If you want to go on the rides be prepared to spend extra as the rides are not included in this ticket (you can either pay for a few rides or get an all-in pass). Also, be prepared to spend quite a bit on food, as the usual suspects (wiggle chips, mini donuts, sno-cones, kettle corn, and cotton candy) can get a little pricey. Tip: Make sure to bring a water bottle to refill along the day, as even water costs CDN$4 at the park!
Check out the official website of the PNE to see what shows are playing when, so you can plan your trip to the PNE. Also, note that the park will be closed using both Mondays of the run of the PNE, to aid in the cost cutting.
Last weekend, Vancouver dressed up in rainbows to celebrate LGBT Pride once again. Vancouver’s Pride celebrated their 35th anniversary in the city, and this was by far the most incredible Pride I’ve ever been to. From the events leading up to the parade (my favourite being Picnic in the Park, the weekend prior), to the amazing 2013 parade, Vancouver Pride did not disappoint.
Here are some photos of the Pride parade itself, the Pride Marketplace and beer garden party at the end of the parade, as well as random displays of pride around Vancouver’s West End.
The 5th of August 2013 is British Columbia Day, a celebration of the province I live in. It really is simply an excuse to have a holiday (there are no special celebrations for the day). However, how about I share some photographs I’ve taken of the beautiful scenery from around my province?!
So here is the time, to celebrate my 300th blog post.
I set myself a goal to be more on top of my blog starting 2013, and I have succeeded so far in posting 2 – 4 posts every week. Might not seem a lot to avid bloggers who somehow manage to find the time to post daily, on top of having a job AND a social life. For me, this is an accomplishment!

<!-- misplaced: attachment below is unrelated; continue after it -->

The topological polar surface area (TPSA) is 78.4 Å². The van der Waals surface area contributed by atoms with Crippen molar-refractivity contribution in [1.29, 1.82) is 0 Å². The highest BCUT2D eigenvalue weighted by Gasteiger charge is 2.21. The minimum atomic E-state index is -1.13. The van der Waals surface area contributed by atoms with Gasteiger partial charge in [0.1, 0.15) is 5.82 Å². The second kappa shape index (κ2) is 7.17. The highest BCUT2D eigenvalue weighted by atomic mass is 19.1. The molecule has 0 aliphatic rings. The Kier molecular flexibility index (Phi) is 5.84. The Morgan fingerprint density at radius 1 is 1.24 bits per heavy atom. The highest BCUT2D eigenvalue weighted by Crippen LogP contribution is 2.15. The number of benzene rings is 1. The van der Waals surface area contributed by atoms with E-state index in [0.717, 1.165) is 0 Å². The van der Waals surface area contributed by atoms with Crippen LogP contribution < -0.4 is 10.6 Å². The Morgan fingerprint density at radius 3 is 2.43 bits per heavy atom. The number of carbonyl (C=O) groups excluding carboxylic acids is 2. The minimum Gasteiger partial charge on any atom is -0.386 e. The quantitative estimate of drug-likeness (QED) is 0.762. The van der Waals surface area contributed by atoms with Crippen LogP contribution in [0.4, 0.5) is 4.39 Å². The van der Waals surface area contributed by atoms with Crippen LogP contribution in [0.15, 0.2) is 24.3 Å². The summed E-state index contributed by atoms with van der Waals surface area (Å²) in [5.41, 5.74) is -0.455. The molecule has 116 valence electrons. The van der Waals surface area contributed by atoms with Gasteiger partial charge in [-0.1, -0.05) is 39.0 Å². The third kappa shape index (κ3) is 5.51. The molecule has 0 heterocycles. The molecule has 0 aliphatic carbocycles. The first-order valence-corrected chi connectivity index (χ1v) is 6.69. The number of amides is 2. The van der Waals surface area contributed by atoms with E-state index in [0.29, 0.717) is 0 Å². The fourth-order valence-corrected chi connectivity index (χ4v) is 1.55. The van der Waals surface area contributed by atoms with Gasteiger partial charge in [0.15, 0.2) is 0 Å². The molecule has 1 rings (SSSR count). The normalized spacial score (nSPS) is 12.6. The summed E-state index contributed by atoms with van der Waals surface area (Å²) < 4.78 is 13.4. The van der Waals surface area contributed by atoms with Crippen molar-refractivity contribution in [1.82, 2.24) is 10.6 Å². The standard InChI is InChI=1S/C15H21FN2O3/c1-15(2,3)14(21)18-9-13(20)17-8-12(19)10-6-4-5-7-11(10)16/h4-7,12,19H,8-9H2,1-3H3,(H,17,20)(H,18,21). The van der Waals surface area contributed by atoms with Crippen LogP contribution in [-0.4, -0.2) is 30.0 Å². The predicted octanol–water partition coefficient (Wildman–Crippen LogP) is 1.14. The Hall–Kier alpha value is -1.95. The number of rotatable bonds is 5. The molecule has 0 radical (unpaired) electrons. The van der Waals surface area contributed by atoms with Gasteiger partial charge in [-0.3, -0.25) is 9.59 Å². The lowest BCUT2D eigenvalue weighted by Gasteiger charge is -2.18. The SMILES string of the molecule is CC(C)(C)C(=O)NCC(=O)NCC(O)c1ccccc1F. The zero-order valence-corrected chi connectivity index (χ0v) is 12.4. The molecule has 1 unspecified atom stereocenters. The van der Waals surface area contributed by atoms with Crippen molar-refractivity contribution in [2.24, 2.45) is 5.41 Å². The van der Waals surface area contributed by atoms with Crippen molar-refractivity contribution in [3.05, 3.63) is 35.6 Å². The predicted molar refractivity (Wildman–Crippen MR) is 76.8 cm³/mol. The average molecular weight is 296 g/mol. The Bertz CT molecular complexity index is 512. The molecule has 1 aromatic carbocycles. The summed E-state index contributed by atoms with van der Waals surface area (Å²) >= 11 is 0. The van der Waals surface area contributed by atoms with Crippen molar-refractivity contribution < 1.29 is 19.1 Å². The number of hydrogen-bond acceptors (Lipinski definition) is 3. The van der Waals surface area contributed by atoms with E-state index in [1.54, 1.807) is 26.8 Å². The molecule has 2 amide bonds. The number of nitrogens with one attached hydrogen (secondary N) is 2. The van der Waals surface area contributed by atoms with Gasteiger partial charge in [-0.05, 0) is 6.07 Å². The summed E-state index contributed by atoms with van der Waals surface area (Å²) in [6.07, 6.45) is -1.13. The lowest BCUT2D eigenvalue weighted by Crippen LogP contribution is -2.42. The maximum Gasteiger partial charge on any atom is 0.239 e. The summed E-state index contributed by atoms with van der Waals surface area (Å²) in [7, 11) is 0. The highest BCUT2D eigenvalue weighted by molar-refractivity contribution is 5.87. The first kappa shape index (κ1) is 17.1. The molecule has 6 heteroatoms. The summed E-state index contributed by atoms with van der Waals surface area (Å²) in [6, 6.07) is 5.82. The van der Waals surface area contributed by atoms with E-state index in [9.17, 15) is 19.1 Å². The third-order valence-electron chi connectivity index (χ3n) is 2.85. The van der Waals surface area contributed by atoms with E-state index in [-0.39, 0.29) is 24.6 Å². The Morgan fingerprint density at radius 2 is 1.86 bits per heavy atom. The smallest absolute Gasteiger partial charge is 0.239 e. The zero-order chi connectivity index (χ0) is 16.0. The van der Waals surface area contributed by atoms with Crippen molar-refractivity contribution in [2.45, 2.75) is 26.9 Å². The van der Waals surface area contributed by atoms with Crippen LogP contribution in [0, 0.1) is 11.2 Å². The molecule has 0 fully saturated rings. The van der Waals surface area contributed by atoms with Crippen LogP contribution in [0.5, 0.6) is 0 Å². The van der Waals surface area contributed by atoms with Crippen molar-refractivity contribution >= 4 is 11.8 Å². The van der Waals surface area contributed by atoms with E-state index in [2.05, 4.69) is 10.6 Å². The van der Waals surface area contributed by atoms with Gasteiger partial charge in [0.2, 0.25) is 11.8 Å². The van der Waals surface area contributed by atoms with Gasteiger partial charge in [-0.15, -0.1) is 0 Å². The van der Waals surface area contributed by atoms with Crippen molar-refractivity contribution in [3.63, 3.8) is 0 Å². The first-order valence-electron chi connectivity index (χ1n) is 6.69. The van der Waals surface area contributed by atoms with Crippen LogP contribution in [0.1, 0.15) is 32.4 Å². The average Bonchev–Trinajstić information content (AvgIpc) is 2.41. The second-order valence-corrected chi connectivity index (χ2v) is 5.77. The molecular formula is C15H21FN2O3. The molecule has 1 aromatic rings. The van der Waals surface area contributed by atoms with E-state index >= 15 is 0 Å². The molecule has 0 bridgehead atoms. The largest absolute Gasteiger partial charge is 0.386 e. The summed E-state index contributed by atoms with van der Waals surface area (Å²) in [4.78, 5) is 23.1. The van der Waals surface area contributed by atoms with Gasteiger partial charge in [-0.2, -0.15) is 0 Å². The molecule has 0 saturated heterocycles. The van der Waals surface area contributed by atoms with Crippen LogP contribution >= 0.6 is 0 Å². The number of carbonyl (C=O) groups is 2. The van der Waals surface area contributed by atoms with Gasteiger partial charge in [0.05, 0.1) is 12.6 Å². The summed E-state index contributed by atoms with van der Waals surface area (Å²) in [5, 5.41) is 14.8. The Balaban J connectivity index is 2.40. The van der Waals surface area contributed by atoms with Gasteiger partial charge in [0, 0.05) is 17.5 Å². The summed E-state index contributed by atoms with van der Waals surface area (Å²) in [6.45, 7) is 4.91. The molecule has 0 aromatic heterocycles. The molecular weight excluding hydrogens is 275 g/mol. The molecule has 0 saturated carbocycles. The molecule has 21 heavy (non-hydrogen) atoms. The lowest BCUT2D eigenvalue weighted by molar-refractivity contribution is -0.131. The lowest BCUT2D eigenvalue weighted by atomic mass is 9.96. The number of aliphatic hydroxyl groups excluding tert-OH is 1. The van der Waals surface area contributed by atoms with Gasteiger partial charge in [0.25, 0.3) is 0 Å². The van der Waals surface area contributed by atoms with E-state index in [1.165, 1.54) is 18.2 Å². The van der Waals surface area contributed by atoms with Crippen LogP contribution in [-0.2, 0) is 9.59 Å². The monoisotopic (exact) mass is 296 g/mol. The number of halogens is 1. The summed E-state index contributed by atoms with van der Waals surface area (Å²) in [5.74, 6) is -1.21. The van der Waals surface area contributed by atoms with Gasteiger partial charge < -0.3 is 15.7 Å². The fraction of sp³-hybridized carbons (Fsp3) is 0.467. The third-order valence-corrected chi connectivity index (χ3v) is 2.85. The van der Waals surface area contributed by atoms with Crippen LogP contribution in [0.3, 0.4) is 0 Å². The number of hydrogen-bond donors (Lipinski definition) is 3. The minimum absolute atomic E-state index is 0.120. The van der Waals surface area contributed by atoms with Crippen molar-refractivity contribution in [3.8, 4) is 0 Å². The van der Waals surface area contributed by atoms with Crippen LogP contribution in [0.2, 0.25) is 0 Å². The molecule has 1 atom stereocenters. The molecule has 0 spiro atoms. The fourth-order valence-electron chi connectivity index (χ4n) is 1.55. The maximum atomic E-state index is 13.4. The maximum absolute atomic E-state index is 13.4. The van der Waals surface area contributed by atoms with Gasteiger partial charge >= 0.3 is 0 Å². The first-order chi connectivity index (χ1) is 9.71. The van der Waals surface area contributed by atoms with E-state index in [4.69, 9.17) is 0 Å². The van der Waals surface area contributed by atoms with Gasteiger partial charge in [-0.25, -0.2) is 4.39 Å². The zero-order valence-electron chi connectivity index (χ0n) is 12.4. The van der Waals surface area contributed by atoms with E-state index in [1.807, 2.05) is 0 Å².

And now the news, to celebrate this milestone:
I have officially received my work visa to the UK! I will be leaving Vancouver in late August 2013, traveling for a month beforehand (Antwerp, Belgium; Amsterdam, Netherlands; all over Turkey; and Rome, Italy), before flying to London in late September 2013.
I haven’t planned much of what will happen then, but I expect to travel a little more before I settle down and find a job, place to live, etc. Either way, I could not be happier to share this news, as I am ready for the next big chapter of my life!
This opportunity aligns perfectly with my goal of visiting 30 countries by the time I turn 31. To date I have visited only 15 countries (most of them extensively), and I will be visiting Belgium, Netherlands and Turkey for the first time, before turning 30 in Istanbul. England will mark country 19 (almost 2/3s there!).
As I have explored very little of Europe, this will be a great opportunity to really make a dent on this goal, and to get more travel year-round than I could ever get while living in North America.
Thanks to my followers and casual drop-ins, who inspire me to keep blogging… Really appreciate you taking the time to visit clausitosfootprints.com! I hope you’ll continue to visit through my coming adventures, as an Expat in a new country!
Happy travels xx
The 25th of April commemorates all the Australian and New Zealand soldiers who have lost their lives serving their respective nations.
Here are some photos I took of the ANZAC memorials in different cities I visited during my Australia / New Zealand adventure in 2011 – 2012:
ANZAC Memorial at Hyde Park in Sydney, Australia:
Shrine of Remembrance at King’s Domain, in Melbourne, Australia:
Memorial to the Fallen at ANZAC Park in Nelson, New Zealand: